Get Your Motor Running in Detroit at the North American International Auto Show

Excitement is running high in Detroit right now, as the countdown begins for this weekend’s opening of the North American International Auto Show, and the annual unveiling of what’s hot, what’s cutting edge, and what’s in the future of the car industry. From its inception in 1907 (how many cars were they showcasing then?) to the international showcase that it is today, Detroit has showcased our love affair with the car.  Originally called The Detroit Auto Show, this event now ranks with the best of the best in the auto world, holding its own with the major auto shows in Frankfurt, Geneva, Paris and Tokyo.  In 1989 it became known as the North American International Auto Show (NAIAS). Some highlights of past shows: 1992 ““ The President of Chrysler “crashed” a Jeep Grand Cherokee into the site through a special […]

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New Mexico: The 47th State

Today is Admission Day for New Mexico, our 47th state, admitted to the union on January 6th, 1912. The culture of the area is heavily influenced by the large population of Spanish, Mexican and Native Americans who live in the state, and who, generations earlier, occupied the territories of what is now New Mexico.  The state has the highest percentage of Hispanic Americans (some immigrants, some descendants of Spanish colonists) and the second highest percentage of Native Americans (mostly Navajo and Pueblo).  This blend of culture has always fascinated me, and I regret that I have not yet had the opportunity to visit New Mexico. Santa Fe is New Mexico’s capital city, and Albuquerque its largest city, followed by Las Cruces, Santa Fe, Rio Rancho, and Roswell. It ranks 36th in the country in population. Popular visiting spots include:  Carlsbad […]

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Utah: The 45th State

Today is Admission Day for Utah, admitted as our 45th state on January 4th, 1896. Utah is one of the Four Corner states (the others are Colorado, New Mexico and Arizona), the only place in the Unites States where four states come together at one point.  Utah is ranked 13th in geographical area, and 34th in population.  The largest city is the capital city of Salt Lake City. Utah has a large tourism industry, given a boost when it was host to the 2002 Winter Olympics.  The state is known for its many ski resorts, national parks (Zion and Bryce Canyon, for example), the Great Salt Lake, the Bonneville Salt Flats (in photo), the Sundance Film Festival and the Mormon Temple. I’ve only been to Utah once, and that was to visit Salt Lake City in 1987.  It was a […]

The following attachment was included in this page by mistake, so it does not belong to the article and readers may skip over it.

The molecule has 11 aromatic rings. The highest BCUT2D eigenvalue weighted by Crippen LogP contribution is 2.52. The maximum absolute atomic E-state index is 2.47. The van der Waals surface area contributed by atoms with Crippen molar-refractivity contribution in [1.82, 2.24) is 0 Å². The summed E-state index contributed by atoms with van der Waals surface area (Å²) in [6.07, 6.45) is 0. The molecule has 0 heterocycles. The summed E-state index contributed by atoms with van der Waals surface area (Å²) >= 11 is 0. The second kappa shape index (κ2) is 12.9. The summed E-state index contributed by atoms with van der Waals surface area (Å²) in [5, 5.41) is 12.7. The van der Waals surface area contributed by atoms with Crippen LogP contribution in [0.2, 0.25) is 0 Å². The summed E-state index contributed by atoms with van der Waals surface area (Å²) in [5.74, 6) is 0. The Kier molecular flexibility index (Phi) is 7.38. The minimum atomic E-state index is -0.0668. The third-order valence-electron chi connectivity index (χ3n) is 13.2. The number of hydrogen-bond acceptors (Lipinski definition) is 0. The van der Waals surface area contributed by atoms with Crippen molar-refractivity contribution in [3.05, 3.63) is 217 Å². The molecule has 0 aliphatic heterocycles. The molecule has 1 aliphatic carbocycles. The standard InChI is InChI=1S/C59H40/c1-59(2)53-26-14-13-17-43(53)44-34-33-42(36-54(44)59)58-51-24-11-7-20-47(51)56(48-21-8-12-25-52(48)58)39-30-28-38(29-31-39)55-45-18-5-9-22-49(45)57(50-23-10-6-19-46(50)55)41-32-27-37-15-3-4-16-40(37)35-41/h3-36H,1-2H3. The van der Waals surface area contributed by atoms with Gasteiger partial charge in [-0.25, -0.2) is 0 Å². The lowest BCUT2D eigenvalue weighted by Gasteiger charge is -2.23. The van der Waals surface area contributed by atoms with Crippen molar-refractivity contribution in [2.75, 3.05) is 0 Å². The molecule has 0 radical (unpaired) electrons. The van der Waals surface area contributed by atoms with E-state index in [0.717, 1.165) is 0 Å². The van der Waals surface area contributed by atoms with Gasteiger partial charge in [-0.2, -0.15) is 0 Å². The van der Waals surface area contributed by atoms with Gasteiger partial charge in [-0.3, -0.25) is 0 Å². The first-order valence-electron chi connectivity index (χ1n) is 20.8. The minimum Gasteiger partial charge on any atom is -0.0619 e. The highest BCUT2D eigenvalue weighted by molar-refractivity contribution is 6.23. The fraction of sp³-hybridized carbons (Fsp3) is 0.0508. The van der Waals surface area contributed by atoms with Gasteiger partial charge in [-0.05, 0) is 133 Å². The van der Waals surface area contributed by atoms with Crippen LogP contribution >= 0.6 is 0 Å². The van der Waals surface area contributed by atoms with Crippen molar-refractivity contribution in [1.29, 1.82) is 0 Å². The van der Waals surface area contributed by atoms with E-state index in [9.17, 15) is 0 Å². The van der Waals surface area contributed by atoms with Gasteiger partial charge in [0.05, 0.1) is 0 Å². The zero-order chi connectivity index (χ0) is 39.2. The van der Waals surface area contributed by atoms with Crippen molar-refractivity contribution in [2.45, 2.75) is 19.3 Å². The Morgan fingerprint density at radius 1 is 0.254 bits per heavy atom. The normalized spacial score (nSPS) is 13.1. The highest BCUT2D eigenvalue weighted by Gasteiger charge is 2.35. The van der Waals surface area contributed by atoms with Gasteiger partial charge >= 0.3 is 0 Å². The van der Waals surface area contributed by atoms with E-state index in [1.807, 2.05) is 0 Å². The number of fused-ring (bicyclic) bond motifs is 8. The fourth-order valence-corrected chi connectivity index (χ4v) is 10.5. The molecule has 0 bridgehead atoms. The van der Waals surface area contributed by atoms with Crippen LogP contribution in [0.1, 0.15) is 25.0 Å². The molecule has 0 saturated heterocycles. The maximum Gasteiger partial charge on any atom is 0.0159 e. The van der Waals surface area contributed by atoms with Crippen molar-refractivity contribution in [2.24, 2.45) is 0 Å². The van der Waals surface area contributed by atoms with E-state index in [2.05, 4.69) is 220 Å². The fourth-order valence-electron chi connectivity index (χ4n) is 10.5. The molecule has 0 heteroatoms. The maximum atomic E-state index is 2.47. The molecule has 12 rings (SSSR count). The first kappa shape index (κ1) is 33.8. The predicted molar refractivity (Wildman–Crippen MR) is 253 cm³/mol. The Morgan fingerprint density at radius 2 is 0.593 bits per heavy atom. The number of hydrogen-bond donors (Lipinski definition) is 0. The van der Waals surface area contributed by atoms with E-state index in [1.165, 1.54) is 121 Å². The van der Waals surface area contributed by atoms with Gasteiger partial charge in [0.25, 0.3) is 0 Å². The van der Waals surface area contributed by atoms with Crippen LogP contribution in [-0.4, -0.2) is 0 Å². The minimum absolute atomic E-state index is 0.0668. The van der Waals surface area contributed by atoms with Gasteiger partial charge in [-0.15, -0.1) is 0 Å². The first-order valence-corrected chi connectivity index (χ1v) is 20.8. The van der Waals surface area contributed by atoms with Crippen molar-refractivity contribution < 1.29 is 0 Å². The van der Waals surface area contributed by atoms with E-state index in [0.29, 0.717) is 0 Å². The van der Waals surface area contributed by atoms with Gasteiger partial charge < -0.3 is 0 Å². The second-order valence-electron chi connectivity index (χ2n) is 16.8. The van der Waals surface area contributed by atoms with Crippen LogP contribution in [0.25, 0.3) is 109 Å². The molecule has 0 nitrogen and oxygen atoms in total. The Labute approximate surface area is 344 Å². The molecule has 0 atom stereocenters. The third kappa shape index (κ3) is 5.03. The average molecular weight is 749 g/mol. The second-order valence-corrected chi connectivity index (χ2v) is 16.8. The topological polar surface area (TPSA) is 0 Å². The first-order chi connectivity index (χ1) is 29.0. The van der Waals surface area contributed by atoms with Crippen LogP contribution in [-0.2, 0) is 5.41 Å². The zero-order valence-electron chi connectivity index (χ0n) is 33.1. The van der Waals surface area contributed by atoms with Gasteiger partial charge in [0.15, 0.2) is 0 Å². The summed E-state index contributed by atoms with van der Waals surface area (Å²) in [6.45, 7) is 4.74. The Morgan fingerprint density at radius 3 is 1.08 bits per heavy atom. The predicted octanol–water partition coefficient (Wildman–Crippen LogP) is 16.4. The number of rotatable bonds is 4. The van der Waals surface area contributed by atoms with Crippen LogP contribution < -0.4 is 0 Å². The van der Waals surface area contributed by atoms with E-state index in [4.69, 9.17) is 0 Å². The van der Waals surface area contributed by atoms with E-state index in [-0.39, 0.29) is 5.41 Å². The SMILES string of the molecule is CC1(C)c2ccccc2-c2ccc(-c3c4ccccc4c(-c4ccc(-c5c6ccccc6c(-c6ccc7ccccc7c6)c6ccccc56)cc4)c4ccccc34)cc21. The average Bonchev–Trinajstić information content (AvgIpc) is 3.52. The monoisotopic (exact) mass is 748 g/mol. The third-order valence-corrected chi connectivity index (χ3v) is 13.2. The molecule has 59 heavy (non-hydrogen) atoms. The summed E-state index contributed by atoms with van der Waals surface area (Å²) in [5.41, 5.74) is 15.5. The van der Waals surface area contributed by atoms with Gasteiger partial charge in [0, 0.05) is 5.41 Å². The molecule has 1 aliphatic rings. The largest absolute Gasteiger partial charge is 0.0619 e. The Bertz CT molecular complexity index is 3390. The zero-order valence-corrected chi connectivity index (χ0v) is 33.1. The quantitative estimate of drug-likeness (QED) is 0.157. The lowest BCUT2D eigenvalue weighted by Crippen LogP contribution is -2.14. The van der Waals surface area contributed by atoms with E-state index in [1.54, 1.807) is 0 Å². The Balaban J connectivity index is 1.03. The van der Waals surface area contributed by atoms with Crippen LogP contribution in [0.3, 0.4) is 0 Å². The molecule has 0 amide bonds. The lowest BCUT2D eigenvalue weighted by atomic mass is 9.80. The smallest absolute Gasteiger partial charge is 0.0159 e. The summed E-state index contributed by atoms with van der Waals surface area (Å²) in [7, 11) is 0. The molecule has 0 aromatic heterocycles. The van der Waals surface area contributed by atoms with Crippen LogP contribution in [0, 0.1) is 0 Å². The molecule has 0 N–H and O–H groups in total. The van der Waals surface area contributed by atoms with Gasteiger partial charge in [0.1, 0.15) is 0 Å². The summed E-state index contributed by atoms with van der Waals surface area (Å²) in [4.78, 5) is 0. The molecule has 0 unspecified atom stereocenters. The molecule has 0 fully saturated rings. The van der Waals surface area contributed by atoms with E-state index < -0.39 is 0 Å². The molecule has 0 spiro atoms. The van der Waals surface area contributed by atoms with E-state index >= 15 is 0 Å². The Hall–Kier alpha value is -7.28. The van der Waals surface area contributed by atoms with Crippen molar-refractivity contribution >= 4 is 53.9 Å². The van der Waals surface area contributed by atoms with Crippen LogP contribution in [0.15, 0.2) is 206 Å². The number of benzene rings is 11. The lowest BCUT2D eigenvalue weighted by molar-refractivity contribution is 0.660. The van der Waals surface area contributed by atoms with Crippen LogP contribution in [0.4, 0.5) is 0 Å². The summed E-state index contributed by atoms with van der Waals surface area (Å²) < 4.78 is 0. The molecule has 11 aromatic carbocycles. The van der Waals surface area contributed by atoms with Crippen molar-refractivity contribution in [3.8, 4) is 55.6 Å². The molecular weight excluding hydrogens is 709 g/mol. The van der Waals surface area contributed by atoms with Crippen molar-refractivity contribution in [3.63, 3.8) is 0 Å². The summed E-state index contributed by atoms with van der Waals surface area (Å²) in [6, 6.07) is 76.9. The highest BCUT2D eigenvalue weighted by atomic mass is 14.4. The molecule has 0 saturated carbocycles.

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Alaska: The 49th State

(As part of my quest to visit every state, I will be spending some time throughout the year highlighting each of our 50 states.)   Today is Admission Day for Alaska.  On January 3rd, 1959, Alaska (purchased from Russia in 1867) became the 49th state. Although Alaska is the largest state in geographical area, it is one of the least populated, ranking 47th of 50.  Due in large part to its connection with the oil industry, it is one of the wealthiest states.  Alaska is a rugged state, with lots of outdoor adventure opportunities:  fishing, hunting, hiking, snowshoeing, dog sledding, etc.  During the summer, the coastal cities in Alaska are popular ports of call for many cruise lines, and cruising the Inside Passage is an opportunity to see nature in all its glory.  Other popular sites:  train rides through the […]

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Resolutions at Flyaway Cafe

I make resolutions every year. Although I usually refer to it as goal setting, I try to be both ambitious and realisitic in the process, and make resolutions that reflect the varying parts of my life.  Some overlap, some don’t, but my overall goal is to be a better person a year from now. Here are a few of my travel resolutions (goals) for Flyaway Cafe: Go to Europe — finally! Go to at least three new U.S. cities Go to at least two states that I haven’t yet been to.  It doesn’t count if I’m just at the airport. Write and post regularly, sharing my travel discoveries, both good and bad, with all of you. Remember the joy of travel. Did you make any resolutions?  Please take a minute and leave them here in the comments.

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Philadelphia's New Year's Mummers Parade